JEFFERSON CITY - Missouri parents would have more investment options for their childrens' college education under plans being developed by Missouri's state treasurer as well as candidates for the job.
Both the current state treasurer and the candidates for the office say they plan proposals to expand the state's college savings program--Missouri Saving for Tuition (MOST). With the economy and the stock market booming, state program managers say these ideas reflect a nationwide trend to provide more flexibility in college savings plans.
MOST is one of 36 college savings programs nationally. Developed under state treasurer Bob Holden -- the Democratic candidate for governor -- the program allows parents and guardians to invest up to $100,000 in tax-deferred savings accounts.
The accounts are managed by an investment firm that holds the money in stocks, bonds and money market accounts. The percentage of funds that are invested in each type of option is determined according to the child's age.
Chris Hunter, College Savings Plans Network program manager, said plans like Missouri's have become more and more popular nationally.
"We've seen a number of states recently start savings plans," Hunter said. "It may be due to the bull market."
The programs began appearing after a change in the IRS code in 1997 let states create savings programs allowing money to be invested. But each state invests the money differently.
In Missouri's plan, for example, for the parent of a newborn, 75 percent of the money in the account would be invested in stocks, while 25 percent would be in bonds and zero percent in money market accounts. Stocks are considered the riskier investments while money market accounts have the safest returns.
As the child gets closer to college age, the percentage of money invested in stocks drops while the money held in money market accounts and bonds increases.
Holden and several other Missouri candidates recently have discussed expanding the plan to allow parents to invest all their money in stocks--an option called 100 percent equity.
Hunter said more and more states are turning to this option since investing in the stock market has become mainstream for certain types of people making more money than average.
"It's really for people in different income brackets," he said. "The higher the income, the less risk-adverse people are."
Although stocks historically yield higher returns, a person could be taking a big risk by investing solely in stocks. Tom Pinto, media relations director at TIAA-CREF, an investment firm that manages several states' plans, including Missouri, said people could potentially lose more money than they put in.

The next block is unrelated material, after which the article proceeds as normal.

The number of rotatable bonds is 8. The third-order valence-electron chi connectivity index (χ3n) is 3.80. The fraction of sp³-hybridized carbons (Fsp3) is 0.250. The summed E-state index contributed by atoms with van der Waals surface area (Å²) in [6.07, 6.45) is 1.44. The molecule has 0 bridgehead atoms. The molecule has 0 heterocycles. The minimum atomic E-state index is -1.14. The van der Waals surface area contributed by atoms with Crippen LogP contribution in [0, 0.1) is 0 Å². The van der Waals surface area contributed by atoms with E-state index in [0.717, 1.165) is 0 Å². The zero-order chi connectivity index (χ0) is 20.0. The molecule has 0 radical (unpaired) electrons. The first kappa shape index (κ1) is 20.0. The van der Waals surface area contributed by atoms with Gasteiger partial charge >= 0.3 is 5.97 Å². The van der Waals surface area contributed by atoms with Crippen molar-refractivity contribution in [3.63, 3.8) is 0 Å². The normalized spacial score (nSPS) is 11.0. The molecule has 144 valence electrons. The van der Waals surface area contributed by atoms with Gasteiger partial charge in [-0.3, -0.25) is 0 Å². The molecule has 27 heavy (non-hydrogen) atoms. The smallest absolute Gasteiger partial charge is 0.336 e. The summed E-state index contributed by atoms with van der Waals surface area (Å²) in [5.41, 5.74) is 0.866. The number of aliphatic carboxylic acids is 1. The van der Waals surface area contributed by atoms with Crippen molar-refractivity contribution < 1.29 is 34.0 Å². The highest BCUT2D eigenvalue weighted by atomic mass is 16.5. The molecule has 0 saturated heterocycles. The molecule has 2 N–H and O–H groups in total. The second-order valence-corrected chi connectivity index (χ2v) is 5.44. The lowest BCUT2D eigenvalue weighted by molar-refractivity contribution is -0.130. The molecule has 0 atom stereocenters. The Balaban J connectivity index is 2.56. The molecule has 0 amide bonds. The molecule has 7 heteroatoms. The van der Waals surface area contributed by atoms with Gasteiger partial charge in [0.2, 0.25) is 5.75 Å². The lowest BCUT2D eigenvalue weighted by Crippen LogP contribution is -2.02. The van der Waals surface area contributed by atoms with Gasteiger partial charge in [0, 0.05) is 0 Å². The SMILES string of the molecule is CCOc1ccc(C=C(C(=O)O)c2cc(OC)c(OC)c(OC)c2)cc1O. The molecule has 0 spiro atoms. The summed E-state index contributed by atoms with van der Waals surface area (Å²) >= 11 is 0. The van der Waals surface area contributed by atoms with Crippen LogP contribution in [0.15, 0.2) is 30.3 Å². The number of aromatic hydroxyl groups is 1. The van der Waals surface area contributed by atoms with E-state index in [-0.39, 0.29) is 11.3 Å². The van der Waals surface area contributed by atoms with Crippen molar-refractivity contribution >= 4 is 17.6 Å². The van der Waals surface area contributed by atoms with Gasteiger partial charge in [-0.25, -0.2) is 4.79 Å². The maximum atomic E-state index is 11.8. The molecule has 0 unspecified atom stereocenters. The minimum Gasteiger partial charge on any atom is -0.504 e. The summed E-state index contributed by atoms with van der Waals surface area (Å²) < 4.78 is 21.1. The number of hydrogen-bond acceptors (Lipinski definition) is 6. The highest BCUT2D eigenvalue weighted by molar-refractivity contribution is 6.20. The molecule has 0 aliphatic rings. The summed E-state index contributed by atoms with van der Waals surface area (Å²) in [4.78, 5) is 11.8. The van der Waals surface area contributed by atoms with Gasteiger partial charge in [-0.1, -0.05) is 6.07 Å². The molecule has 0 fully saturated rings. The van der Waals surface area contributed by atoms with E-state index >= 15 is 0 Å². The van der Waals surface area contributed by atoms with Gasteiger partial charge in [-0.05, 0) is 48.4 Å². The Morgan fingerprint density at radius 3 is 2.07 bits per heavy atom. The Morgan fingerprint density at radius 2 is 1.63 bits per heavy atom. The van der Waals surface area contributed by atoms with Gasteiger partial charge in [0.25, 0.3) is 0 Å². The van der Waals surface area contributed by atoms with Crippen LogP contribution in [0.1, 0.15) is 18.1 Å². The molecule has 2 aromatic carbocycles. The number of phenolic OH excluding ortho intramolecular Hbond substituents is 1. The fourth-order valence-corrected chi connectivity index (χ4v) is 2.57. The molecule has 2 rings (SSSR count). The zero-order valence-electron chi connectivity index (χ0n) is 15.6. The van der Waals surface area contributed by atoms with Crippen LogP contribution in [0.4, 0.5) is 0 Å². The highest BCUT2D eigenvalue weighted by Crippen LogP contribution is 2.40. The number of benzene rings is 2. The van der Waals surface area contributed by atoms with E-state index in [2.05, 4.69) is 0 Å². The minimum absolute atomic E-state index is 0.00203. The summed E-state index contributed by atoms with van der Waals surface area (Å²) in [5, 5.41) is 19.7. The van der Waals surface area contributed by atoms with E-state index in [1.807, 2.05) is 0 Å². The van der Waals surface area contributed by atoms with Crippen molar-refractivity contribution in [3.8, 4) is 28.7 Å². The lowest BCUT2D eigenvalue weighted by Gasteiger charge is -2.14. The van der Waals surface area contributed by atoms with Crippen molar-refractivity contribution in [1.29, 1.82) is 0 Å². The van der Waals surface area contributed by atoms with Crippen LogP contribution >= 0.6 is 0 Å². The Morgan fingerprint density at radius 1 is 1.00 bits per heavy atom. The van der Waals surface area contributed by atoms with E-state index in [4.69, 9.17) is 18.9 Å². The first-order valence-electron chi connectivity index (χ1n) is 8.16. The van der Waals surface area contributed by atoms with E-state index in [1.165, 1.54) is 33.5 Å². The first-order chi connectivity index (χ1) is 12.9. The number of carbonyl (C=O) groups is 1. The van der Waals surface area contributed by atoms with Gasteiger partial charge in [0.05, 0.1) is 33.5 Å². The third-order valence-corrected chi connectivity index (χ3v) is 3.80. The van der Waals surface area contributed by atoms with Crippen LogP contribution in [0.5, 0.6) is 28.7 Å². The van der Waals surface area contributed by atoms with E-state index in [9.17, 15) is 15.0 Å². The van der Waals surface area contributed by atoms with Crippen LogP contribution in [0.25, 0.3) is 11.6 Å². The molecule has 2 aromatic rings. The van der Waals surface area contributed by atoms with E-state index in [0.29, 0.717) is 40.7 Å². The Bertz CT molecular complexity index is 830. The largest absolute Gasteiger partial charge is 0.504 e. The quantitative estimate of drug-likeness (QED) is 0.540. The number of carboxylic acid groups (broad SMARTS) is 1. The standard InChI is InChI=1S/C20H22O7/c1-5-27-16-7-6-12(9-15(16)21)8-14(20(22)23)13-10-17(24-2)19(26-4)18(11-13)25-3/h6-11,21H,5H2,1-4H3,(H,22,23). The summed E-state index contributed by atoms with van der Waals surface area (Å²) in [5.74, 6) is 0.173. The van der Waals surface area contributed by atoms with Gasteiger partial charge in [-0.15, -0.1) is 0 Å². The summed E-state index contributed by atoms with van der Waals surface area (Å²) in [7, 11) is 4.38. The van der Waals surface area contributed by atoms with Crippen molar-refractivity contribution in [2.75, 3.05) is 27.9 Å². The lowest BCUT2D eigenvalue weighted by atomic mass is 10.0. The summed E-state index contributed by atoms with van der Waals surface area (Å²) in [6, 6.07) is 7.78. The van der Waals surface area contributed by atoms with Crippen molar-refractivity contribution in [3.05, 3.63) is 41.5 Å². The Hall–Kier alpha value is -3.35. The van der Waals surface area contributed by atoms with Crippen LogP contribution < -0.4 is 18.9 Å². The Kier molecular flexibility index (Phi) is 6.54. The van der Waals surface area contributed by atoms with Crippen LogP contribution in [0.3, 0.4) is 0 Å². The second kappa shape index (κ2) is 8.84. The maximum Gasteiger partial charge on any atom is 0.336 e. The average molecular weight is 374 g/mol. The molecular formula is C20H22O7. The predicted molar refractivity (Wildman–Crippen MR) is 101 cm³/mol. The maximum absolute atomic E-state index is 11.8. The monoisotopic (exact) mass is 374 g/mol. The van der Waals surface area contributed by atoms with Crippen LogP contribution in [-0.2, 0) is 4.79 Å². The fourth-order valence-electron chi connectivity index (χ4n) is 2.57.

"With 100 percent equity, if your child is ready to go to school, you could get out less than you put in," especially if you have only been in the program for a short period of time, Pinto said.
The treasurer's office has not yet released the details, but spokesperson Vernice Givens said they are "looking at a new investment option that adds flexibility."
Meanwhile, Democratic state treasurer candidate Nancy Farmer also is developing a plan to expand the MOST program that includes a riskier investment option.
"There's been an interest in higher risk, higher return options," said Farmer spokesman Chuck Miller.
Miller said Farmer's ideas also include adding a scholarship program for lower income students and marketing the program to people with newborns.
Miller said Farmer will release the plan's details later this month.
On the other hand, Republican state treasurer's candidate, Todd Graves, a prosecutor from Platte County, has proposed adding a tax credit into the program for families with lower incomes.
Since the plan now gives participants up to an $8,000 annual state tax deduction depending on their tax bracket, Graves has proposed giving a tax credit to families that don't qualify for the deduction.
"If you don't pay any state taxes, a state tax deduction doesn't help," Graves said. "We want to have lower income families thinking of saving for their child's education."
Any changes to the program would have to be approved by the legislature.
Patrick Lynn, former policy director for the state treasurer and writer of the original MOST legislation, said other states have copied Missouri's program in the past and will continue to in the future.
"When we wrote our law, everyone else in the country had made a mistake" in their savings programs, Lynn said. "It's the perfect example of the Show Me State. Other states are going with what we have."
In fact, Hunter said seven states already allow parents to invest all the money in their college savings accounts in stocks, including Kansas, Illinois and Indiana.
Indiana, for example, introduced a 100 percent equity option in July 99.
"For a lot of people then, that was their choice," said program executive director Susan Loftus. "It gives parents and their students more options about where to attend school."